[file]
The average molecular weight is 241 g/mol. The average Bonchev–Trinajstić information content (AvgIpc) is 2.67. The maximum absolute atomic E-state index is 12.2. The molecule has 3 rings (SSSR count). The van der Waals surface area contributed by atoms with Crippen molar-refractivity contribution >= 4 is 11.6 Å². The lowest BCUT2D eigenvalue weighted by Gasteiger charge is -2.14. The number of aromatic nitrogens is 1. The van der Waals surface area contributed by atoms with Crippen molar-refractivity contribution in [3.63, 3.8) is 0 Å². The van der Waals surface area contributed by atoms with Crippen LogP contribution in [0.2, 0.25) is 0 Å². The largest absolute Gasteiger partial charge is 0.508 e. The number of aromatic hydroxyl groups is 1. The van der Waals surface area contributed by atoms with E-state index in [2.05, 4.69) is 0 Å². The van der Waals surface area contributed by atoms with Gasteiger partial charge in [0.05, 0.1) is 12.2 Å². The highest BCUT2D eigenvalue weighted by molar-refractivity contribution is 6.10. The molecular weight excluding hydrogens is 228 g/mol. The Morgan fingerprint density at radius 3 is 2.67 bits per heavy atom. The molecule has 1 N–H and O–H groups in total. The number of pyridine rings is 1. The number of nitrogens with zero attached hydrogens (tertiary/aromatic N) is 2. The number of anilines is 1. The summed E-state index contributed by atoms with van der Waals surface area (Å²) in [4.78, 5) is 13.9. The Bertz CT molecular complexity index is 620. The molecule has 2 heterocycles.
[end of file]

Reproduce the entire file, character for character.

The average molecular weight is 241 g/mol. The average Bonchev–Trinajstić information content (AvgIpc) is 2.67. The maximum absolute atomic E-state index is 12.2. The molecule has 3 rings (SSSR count). The van der Waals surface area contributed by atoms with Crippen molar-refractivity contribution >= 4 is 11.6 Å². The lowest BCUT2D eigenvalue weighted by Gasteiger charge is -2.14. The number of aromatic nitrogens is 1. The van der Waals surface area contributed by atoms with Crippen molar-refractivity contribution in [3.63, 3.8) is 0 Å². The van der Waals surface area contributed by atoms with Crippen LogP contribution in [0.2, 0.25) is 0 Å². The largest absolute Gasteiger partial charge is 0.508 e. The number of aromatic hydroxyl groups is 1. The van der Waals surface area contributed by atoms with E-state index in [2.05, 4.69) is 0 Å². The van der Waals surface area contributed by atoms with Gasteiger partial charge in [0.05, 0.1) is 12.2 Å². The highest BCUT2D eigenvalue weighted by molar-refractivity contribution is 6.10. The molecular weight excluding hydrogens is 228 g/mol. The Morgan fingerprint density at radius 3 is 2.67 bits per heavy atom. The molecule has 1 N–H and O–H groups in total. The number of pyridine rings is 1. The number of nitrogens with zero attached hydrogens (tertiary/aromatic N) is 2. The number of anilines is 1. The summed E-state index contributed by atoms with van der Waals surface area (Å²) in [4.78, 5) is 13.9. The Bertz CT molecular complexity index is 620. The molecule has 2 heterocycles.